More about all Projects
    Leeszaal Rotterdam
    What would you do if your city announced it would close 18 out of 24 local libraries? Protest, complain, become a cynic, or take action and create something new? After having tried the first, a group of residents from Rotterdam West decided it was time for the latter. In 2 years time a group of 90 volunteers have invented a lively community space. Open five days a week the Reading Room has a collection of 30.000 books you can just take out, 5 newspapers, computers, wifi and a range of programs revolving around language, literature, imagination and participation. With over 15.000 visitors a year the Reading Room showcases what a truly public space can look like.

    More about all Projects
    Yhteismaa Helsinki
    Yhteismaa (Common Ground) is a non-profit organisation, specialised in new participatory city culture, co-creation and social movements. All the projects share the aim of a more fun, free, sustainable, responsible and social urban life. These include an international flea market day, setting up a table for a thousand people to eat in the middle of a street, art exhibitions at home, international conferences, a social media platform and many others.

    More about all Projects
    Connect the Dots Dublin
    Connect the Dots aims at getting everyone together - in one room, working on one issue: underutilised space in Dublin. Councillors, architects, city planners, squatters, artists, charities for the homeless, academics, students, social entrepreneurs, and DIY initiatives will share both food and knowledge as we figure out ways to not only connect the dots, but to make a difference in Dublin.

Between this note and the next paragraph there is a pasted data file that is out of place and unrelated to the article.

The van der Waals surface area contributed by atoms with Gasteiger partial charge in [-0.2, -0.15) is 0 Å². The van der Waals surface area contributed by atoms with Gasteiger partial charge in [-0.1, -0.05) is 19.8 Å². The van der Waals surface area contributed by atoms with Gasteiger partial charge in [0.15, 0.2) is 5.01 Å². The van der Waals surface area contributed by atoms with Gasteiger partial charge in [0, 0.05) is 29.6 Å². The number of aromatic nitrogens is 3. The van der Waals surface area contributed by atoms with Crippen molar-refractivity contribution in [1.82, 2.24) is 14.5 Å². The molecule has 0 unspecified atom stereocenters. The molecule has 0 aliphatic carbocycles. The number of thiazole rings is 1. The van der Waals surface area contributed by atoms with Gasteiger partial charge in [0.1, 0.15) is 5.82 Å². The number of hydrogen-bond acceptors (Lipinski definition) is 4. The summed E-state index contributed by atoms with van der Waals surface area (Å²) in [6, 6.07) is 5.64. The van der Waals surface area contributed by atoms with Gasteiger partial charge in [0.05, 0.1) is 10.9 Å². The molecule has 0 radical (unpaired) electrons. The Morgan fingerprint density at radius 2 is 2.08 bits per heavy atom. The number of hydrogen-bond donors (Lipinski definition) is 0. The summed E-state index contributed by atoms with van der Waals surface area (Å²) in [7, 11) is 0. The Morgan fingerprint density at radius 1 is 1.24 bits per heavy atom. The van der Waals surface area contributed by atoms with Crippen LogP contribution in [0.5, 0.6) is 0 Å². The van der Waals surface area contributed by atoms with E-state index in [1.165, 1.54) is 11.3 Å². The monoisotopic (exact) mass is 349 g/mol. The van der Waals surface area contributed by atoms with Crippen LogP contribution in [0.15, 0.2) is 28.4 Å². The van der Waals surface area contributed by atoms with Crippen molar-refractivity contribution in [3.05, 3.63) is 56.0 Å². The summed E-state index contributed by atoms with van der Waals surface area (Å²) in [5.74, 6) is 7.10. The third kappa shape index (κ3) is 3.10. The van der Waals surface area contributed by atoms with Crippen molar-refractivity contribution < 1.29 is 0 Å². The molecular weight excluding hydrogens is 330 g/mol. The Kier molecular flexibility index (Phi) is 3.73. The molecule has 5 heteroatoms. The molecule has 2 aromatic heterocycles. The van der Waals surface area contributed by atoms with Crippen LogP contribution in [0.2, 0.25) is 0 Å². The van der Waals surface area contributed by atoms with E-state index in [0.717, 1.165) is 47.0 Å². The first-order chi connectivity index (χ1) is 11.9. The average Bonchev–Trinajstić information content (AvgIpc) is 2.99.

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    Pikene på Broen Kirkenes
    Pikene på Broen is an organisation established in 1996 by art curators and producers based in Kirkenes / Northern Norway. Through their projects, they want to create meeting places and bridging across borders and genres. Their motto is to bring the world to the Barents and the Barents out into the world. Through their art projects they challenge our understanding of geopolitics, centre and periphery.

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    Hauskvartalet Oslo
    The former squatters at Hauskvartalet in Oslo and Eriksen Skajaa Architects have together designed an urban ecological residential project with non-commercial rental housing. The project is a discussion on what the sustainable minimum dwelling is today and an examination of how to develop housing projects with a high degree of participation.

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    Röstånga Tillsammans Malmö
    In 2009 a group of engaged locals in the region of "Röstånga" in south of Sweden, decided to do something to turn around the negative development in their community. Together the villagers have since bought and developed a museum, a restaurant, a micro-brewery, a community bus and housing. The organisational setup keeps the profit in the community, creating employment, sustainable development and contributing to the local, circular economy.

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    ØsterGRO Copenhagen